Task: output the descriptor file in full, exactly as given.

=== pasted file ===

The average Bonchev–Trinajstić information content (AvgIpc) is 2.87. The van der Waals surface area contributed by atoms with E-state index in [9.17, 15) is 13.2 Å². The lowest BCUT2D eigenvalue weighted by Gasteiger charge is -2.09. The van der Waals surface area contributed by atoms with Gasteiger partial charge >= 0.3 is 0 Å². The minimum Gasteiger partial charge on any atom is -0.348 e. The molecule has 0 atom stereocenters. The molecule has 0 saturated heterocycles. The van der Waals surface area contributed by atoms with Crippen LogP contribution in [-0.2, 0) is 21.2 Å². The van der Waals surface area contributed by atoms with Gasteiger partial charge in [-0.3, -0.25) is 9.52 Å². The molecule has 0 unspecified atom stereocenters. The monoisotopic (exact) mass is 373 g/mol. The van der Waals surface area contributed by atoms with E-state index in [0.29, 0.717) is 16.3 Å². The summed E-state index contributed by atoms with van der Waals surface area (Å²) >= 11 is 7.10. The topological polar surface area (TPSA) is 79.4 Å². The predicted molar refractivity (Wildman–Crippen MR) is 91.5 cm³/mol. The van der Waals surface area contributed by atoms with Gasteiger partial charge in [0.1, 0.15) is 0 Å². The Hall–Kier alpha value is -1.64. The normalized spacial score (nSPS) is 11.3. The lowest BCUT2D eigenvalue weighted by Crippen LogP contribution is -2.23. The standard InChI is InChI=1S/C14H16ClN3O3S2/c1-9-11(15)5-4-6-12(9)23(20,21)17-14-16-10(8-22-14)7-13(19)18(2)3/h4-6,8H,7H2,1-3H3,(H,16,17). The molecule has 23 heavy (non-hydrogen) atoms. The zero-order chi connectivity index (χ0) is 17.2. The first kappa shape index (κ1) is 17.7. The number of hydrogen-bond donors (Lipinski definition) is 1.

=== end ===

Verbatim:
The average Bonchev–Trinajstić information content (AvgIpc) is 2.87. The van der Waals surface area contributed by atoms with E-state index in [9.17, 15) is 13.2 Å². The lowest BCUT2D eigenvalue weighted by Gasteiger charge is -2.09. The van der Waals surface area contributed by atoms with Gasteiger partial charge >= 0.3 is 0 Å². The minimum Gasteiger partial charge on any atom is -0.348 e. The molecule has 0 atom stereocenters. The molecule has 0 saturated heterocycles. The van der Waals surface area contributed by atoms with Crippen LogP contribution in [-0.2, 0) is 21.2 Å². The van der Waals surface area contributed by atoms with Gasteiger partial charge in [-0.3, -0.25) is 9.52 Å². The molecule has 0 unspecified atom stereocenters. The monoisotopic (exact) mass is 373 g/mol. The van der Waals surface area contributed by atoms with E-state index in [0.29, 0.717) is 16.3 Å². The summed E-state index contributed by atoms with van der Waals surface area (Å²) >= 11 is 7.10. The topological polar surface area (TPSA) is 79.4 Å². The predicted molar refractivity (Wildman–Crippen MR) is 91.5 cm³/mol. The van der Waals surface area contributed by atoms with Gasteiger partial charge in [0.1, 0.15) is 0 Å². The Hall–Kier alpha value is -1.64. The normalized spacial score (nSPS) is 11.3. The lowest BCUT2D eigenvalue weighted by Crippen LogP contribution is -2.23. The standard InChI is InChI=1S/C14H16ClN3O3S2/c1-9-11(15)5-4-6-12(9)23(20,21)17-14-16-10(8-22-14)7-13(19)18(2)3/h4-6,8H,7H2,1-3H3,(H,16,17). The molecule has 23 heavy (non-hydrogen) atoms. The zero-order chi connectivity index (χ0) is 17.2. The first kappa shape index (κ1) is 17.7. The number of hydrogen-bond donors (Lipinski definition) is 1.